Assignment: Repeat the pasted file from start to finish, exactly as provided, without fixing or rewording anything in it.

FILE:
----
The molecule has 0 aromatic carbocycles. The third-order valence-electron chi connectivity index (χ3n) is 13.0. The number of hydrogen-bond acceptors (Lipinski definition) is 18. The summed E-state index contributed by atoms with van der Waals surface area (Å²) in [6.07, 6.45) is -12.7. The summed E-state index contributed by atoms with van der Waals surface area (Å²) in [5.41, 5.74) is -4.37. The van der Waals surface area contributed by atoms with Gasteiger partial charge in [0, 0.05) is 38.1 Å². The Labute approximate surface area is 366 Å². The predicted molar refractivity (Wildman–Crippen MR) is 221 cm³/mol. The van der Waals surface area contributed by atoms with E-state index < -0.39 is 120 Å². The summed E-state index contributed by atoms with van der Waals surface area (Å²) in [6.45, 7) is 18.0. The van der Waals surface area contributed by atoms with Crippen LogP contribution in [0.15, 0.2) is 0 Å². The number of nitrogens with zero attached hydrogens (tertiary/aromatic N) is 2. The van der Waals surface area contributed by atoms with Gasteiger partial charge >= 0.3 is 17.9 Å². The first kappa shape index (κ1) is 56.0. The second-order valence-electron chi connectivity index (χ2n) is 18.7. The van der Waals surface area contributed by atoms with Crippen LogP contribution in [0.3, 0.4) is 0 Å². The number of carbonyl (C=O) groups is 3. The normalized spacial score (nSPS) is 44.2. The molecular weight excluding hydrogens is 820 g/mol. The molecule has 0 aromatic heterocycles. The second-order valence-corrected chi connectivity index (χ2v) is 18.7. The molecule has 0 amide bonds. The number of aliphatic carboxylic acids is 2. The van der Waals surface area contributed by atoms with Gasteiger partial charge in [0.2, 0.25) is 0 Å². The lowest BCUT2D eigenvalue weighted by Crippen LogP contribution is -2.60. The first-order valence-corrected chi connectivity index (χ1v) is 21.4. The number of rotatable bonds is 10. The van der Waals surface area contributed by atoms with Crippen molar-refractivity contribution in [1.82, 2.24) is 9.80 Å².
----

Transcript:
The molecule has 0 aromatic carbocycles. The third-order valence-electron chi connectivity index (χ3n) is 13.0. The number of hydrogen-bond acceptors (Lipinski definition) is 18. The summed E-state index contributed by atoms with van der Waals surface area (Å²) in [6.07, 6.45) is -12.7. The summed E-state index contributed by atoms with van der Waals surface area (Å²) in [5.41, 5.74) is -4.37. The van der Waals surface area contributed by atoms with Gasteiger partial charge in [0, 0.05) is 38.1 Å². The Labute approximate surface area is 366 Å². The predicted molar refractivity (Wildman–Crippen MR) is 221 cm³/mol. The van der Waals surface area contributed by atoms with E-state index < -0.39 is 120 Å². The summed E-state index contributed by atoms with van der Waals surface area (Å²) in [6.45, 7) is 18.0. The van der Waals surface area contributed by atoms with Crippen LogP contribution in [0.15, 0.2) is 0 Å². The number of nitrogens with zero attached hydrogens (tertiary/aromatic N) is 2. The van der Waals surface area contributed by atoms with Gasteiger partial charge >= 0.3 is 17.9 Å². The first kappa shape index (κ1) is 56.0. The second-order valence-electron chi connectivity index (χ2n) is 18.7. The van der Waals surface area contributed by atoms with Crippen LogP contribution in [0.3, 0.4) is 0 Å². The number of carbonyl (C=O) groups is 3. The normalized spacial score (nSPS) is 44.2. The molecular weight excluding hydrogens is 820 g/mol. The molecule has 0 aromatic heterocycles. The second-order valence-corrected chi connectivity index (χ2v) is 18.7. The molecule has 0 amide bonds. The number of aliphatic carboxylic acids is 2. The van der Waals surface area contributed by atoms with Gasteiger partial charge in [0.2, 0.25) is 0 Å². The lowest BCUT2D eigenvalue weighted by Crippen LogP contribution is -2.60. The first-order valence-corrected chi connectivity index (χ1v) is 21.4. The number of rotatable bonds is 10. The van der Waals surface area contributed by atoms with Crippen molar-refractivity contribution in [1.82, 2.24) is 9.80 Å².